Is there a generational, workforce clash in the making? Recently, MTV conducted a "No Collar Workers" study of Generation Y, also known as Millennials (born between 1981-2000). And the study's results may make some older workers' hair stand on end. For example: 92 percent of those surveyed feel their company is lucky to have them. And 76 percent of Millennials think their boss could learn a lot from them. Based on these results, it might be easy for readers to interpret younger workers' attitudes as egotistical and self-important.
Is this a recipe for conflict in the workplace? It could be. A recent Time article reports there are approximately 80 million Millennials, between 44 and 50 million Generation Xers (those born between 1965 and 1980), and 76 million baby boomers (people born between 1946 and 1964). Also, "Approximately 10,000 millennials turn 21 every day in America, and by the year 2025, three out of every four workers globally will be Gen Y."
So, can we all get along at work? Charles Purdy, senior editor for Monster Worldwide has studied intergenerational conflicts and thinks it's possible to leverage Gen Y workers' attitudes for positive results. He suggests the following to careerists who are working with the youngest members of the workforce:
1. Create a transparent work environment. Purdy explains, "Information builds trust, community, and a shared feeling of purpose." Retaining these workers requires engaging them. "Gen Y feels engaged when they know why. When appropriate, make data available for all employees to see. When people know the score, they feel trusted."
Purdy quotes Brad Karsh, president of the workplace training company JB Training Solutions, when he says: "Millennials have been taught to ask 'Why?' So we will give them an assignment that maybe isn't the most glamorous assignment in the world. We'll say, 'Go pull numbers for the spreadsheet,' and they will say, 'Why?' Now older generations, when they hear that,they think, 'How dare you? I am your boss. Because I said so.' The reason Millennials are asking that is they legitimately want to know 'Why?'"
2. Turn away from a time clock evaluation calendar and take the focus off of hierarchical structures. Instead, create a motivating environment where performance is related to concrete goals and projects. Purdy notes, "Millennials don't go about their work in ways that are intended to get them to the next rung of the corporate ladder or win them favor with their bosses. They prefer to get involved in projects and initiatives that fascinate them, that they consider worthwhile, and that they see as useful to the world at large."
3. Recognize star performers publicly, and tie their great performance to the success of the organization. Publicly reward junior team members who are doing a great job. But Purdy warns, "Do not make the rookie mistake of creating false reasons for praise."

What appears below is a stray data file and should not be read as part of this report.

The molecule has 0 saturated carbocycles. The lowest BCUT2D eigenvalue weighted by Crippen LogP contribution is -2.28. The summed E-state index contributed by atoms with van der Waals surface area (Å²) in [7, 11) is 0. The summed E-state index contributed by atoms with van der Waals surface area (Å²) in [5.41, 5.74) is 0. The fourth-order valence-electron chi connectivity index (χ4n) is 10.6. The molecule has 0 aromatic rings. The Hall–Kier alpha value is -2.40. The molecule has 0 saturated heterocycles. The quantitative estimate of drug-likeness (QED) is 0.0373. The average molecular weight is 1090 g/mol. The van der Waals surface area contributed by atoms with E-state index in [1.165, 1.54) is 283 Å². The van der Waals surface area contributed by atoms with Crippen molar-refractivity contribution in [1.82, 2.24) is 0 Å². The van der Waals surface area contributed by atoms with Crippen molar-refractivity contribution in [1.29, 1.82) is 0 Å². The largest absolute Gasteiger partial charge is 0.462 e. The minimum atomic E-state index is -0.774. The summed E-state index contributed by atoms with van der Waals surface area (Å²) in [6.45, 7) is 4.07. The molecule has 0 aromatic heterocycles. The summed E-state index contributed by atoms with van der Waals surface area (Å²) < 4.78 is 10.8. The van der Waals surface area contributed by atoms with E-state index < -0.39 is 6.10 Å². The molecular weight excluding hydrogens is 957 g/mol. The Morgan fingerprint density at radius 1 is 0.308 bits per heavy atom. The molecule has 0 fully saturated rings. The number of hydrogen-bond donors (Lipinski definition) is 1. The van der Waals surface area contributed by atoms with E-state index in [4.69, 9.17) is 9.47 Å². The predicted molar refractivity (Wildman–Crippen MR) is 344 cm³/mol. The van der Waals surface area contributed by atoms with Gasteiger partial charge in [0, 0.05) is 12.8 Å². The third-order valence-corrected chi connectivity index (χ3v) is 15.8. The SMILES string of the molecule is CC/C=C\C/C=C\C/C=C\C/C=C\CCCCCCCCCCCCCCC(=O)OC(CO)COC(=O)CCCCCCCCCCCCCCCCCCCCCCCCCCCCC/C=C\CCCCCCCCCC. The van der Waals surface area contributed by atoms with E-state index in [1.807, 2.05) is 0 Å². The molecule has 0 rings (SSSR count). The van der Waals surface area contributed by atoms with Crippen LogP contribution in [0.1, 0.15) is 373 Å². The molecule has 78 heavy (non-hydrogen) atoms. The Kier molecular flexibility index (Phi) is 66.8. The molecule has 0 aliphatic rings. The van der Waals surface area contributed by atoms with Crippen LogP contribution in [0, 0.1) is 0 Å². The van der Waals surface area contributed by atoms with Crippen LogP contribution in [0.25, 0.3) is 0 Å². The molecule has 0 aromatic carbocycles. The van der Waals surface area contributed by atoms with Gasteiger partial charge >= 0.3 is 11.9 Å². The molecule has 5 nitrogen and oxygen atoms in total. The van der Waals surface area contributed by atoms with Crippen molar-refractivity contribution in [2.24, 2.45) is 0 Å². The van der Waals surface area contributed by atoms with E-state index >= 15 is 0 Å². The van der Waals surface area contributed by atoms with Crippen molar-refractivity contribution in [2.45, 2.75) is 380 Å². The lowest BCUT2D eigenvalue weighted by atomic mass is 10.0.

4. Teach them. Younger employees are very motivated by education. While their eagerness for success and opinions can be viewed negatively, Purdy suggests, "Consider that Millennials often act out of ignorance and not out of arrogance."
5. Ask frequent questions and wear authority lightly. Engage younger workers by asking for their ideas. For example, this generation tends to be very tech savvy. Tap into those skills.
6. Invite interaction with members at all levels of the organizations. Purdy says, "Younger employees are often shyer than their older counterparts, so invite interaction not just with yourself, but with others throughout the company … For this generation, life comes before work, and work is intertwined with life. Gen Y has an ingrained lack of confidence in organizational stability, so they are less loyal to employers." Keeping them connected to individuals and providing potential mentors will enhance relationships and work products.
7. Offer opportunities for Gen Y workers to start making decisions immediately. However, do so with some limitations. To prevent younger workers from being overwhelmed by responsibility, Purdy explains, "It’s a good idea to assign projects broken into multiple steps or deliverables."
8. Give them some attention. Purdy says, "Millennials are highly social, with large, interconnected 'tribes' that they're loyal to. Tapping into their craving for interaction will help them feel engaged in the company's goals."
9. Emphasize long-term rewards, and set an example. Millennials as a group have a tendency to be philanthropic: They care about the world and want to work to make it a better place. Companies can leverage this to their advantage and create workplaces and cultures to appeal to their employees and customers.
10. Use social media as a way to sell your company as an awesome place to work. Instead of over-regulating online activities, Purdy suggests organizations use Millennials' energy for online activity to the company's advantage. He says, "Create corporate blogs that cover your company's activities and culture. Encourage employees to get involved in your social-media activities to promote the company's goals. Be sure to keep it genuine."
Miriam Salpeter is a job search and social media consultant, career coach, author, speaker, resume writer, and owner of Keppie Careers. She is author of Social Networking for Career Success. Miriam teaches job seekers and entrepreneurs how to incorporate social media tools along with traditional strategies to empower their success.